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(2.) In the alternative, £210 damages from the defendant

N. in respect of the matters of complaint set forth in the 6th and 7th paragraphs.

Claim by an author for work done.

Claim by an Author against a Firm of Publishers. 1. The plaintiff is a writer of fiction. The defendants are general publishers carrying on business at Street, in the city of London.

2. On the 30th of July, 1873, it was agreed by and between the plaintiff and the defendants that the plaintiff should write for the defendants a work of fiction, to be published by them in monthly shilling parts, and that the plaintiff should receive, as remuneration for his literary labour in that behalf, the sum of £150, to be paid, one half upon the publication of the first of the said monthly parts, and the residue upon the publication of the last of the said monthly parts.

3. The plaintiff wrote the said work of fiction, which was duly published by the defendants in monthly shilling parts, and all things have happened and times elapsed necessary to entitle the plaintiff to be paid the sum of £150 above mentioned, yet the defendants have not paid the same.

The plaintiff claims £150.

Wrongful Dismissal (a).
Action by yearly Serrant for Damages for Dismissal, claiming

in the alternative Arrears of Wages. Claim for a 1. The defendant is a timber merchant trading as J. A. wrongful dismissal,

& Sons at &c. An in

(a) An indefinite hiring in the case of servants, without mention of definite

time, is presumed as a matter of fact which may be rebutied by other hiring pre- circumstances to be a hiring for one year, and the fact of the wages being sumed to be for a

payable monthly makes no difference. However on a hiring * at two

guineas a week for one year,” Bramwell, B., told the jury they might year.

find a weekly hiring. (Robertson v. Jenner, 15 L. T. X. S. 514.) So a hiring " at £2 a week and a house." (Evans v. Roe, L. R. 7 C. P. 138.)

If during the year, where the service is yearly, the servant is dismissed

2. On the 20th November, 1876, the plaintiff entered into Claim for

wrongful the service of the defendant as a yearly servant at a salary of dismissal. £250 per annum, and the plaintiff subsequently received pay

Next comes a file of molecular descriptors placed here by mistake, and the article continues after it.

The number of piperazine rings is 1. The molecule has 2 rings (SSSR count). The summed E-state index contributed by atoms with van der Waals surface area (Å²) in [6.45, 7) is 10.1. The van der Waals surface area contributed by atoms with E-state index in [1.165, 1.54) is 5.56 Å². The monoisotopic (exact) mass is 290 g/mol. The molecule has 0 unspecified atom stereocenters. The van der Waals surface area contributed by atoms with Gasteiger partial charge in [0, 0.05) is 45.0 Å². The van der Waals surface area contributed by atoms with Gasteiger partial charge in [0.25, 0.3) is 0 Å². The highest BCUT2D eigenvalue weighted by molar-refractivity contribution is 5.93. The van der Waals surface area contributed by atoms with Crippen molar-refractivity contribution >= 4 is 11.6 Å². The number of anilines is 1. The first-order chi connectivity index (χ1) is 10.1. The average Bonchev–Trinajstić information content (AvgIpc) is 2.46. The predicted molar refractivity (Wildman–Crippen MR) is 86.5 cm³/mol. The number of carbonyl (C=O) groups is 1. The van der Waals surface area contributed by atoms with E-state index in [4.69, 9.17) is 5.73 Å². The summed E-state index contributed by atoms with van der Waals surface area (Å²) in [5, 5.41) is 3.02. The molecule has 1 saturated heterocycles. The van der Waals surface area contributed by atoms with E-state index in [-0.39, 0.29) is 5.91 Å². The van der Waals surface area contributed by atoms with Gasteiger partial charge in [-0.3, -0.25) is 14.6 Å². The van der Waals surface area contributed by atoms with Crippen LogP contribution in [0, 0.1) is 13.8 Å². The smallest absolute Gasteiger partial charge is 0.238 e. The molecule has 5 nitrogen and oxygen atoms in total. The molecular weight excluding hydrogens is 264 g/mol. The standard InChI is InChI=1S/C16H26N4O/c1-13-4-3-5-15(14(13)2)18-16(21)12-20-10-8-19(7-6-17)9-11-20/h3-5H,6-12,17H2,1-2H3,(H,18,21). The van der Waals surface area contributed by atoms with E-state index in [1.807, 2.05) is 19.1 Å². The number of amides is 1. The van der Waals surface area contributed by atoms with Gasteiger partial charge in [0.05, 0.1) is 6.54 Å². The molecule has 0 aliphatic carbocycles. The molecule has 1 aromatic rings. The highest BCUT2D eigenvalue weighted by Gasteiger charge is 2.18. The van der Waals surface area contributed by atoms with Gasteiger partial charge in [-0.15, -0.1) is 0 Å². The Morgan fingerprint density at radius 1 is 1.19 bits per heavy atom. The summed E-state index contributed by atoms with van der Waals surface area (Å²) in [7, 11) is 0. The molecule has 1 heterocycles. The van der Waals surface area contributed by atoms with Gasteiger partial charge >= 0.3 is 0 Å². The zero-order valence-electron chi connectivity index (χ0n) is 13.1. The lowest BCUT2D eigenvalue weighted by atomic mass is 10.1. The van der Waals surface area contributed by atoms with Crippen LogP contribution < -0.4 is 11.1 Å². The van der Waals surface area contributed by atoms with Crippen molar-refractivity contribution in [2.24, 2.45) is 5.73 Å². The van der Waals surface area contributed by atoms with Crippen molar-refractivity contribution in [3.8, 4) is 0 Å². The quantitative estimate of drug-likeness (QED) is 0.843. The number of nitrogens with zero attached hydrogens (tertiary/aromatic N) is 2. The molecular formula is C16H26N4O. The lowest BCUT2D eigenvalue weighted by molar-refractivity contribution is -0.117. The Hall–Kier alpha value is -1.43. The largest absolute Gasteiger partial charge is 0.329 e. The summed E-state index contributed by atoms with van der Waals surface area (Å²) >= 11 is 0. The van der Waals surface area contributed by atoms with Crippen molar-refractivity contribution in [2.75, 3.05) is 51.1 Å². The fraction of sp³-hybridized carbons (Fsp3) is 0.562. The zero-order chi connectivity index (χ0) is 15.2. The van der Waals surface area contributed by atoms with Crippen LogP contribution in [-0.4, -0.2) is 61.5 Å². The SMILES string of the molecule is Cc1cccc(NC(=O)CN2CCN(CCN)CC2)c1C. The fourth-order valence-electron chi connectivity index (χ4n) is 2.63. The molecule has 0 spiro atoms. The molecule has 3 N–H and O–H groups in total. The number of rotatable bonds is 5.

without cause, he is entitled as damages to his wages to the end of the year. If the servant leave the service without cause or is discharged by the master or by a magistrate's order for good cause during the year, he cannot recover any of the current wages. (See Smith, Master and Servant, 3rd ed., p. 178.)

With regard to menial or domestic servants there is a common under. Menial standing (except where a different custom is shown to prevail) that though servants the contract is for a year, it may be dissolved by either party on giving a may be month's warning, or on the part of the employer by giving a month's discharged wages. (Beeston v. Collyer, 4 Bing. 313, per Gaselee, J.; Furcett v; with a Cash, 5 B. & Ad. 908.) A governess has been held not to be a menial month's servant within the meaning of this rule. (Todd v. Kerrich, 8 Ex. 151; warning. 22 L. J. Ex. 1.) But a head gardener and huntsman have been held to Who are be such servants, though under circumstances distinguishing them from menial ordinary menial or domestic servants. (Roscoe, Ev. Nisi Prius, 13th ed., servants. 488.) The notice may be given at any time, i.e., need not be given at the end of any month from the commencement of the service. In such cases if the master without reasonable cause dismisses the servant without notice, the latter is entitled to recover a month's wages beyond the arrears. (Robinson v. Hindman, 3 Esp. 235.) The same rule applies as in the case of yearly servants with regard to the consequences of the servant being dismissed for reasonable cause or dismissing himself without reasonable cause.

A general engagement of an agent at a specified sum per annum A custom simply, is a hiring for a year ; but a custom to discharge on notice may to disbe engrafted on such hiring if the terms be not inconsistent with the

charge on custom. A stipulation for a gratuity at the end of the year has been notice may held to be not inconsistent with such custom. (Metzner v. Parker, 9 Ex. be en518 ; 23 L. J. Ex. 130; Parker v. Ibbetson, 27 L. J. C. P. 236 ; 4 C. B. grafted on N. S. 346.) It is a question for the judge whether a written contract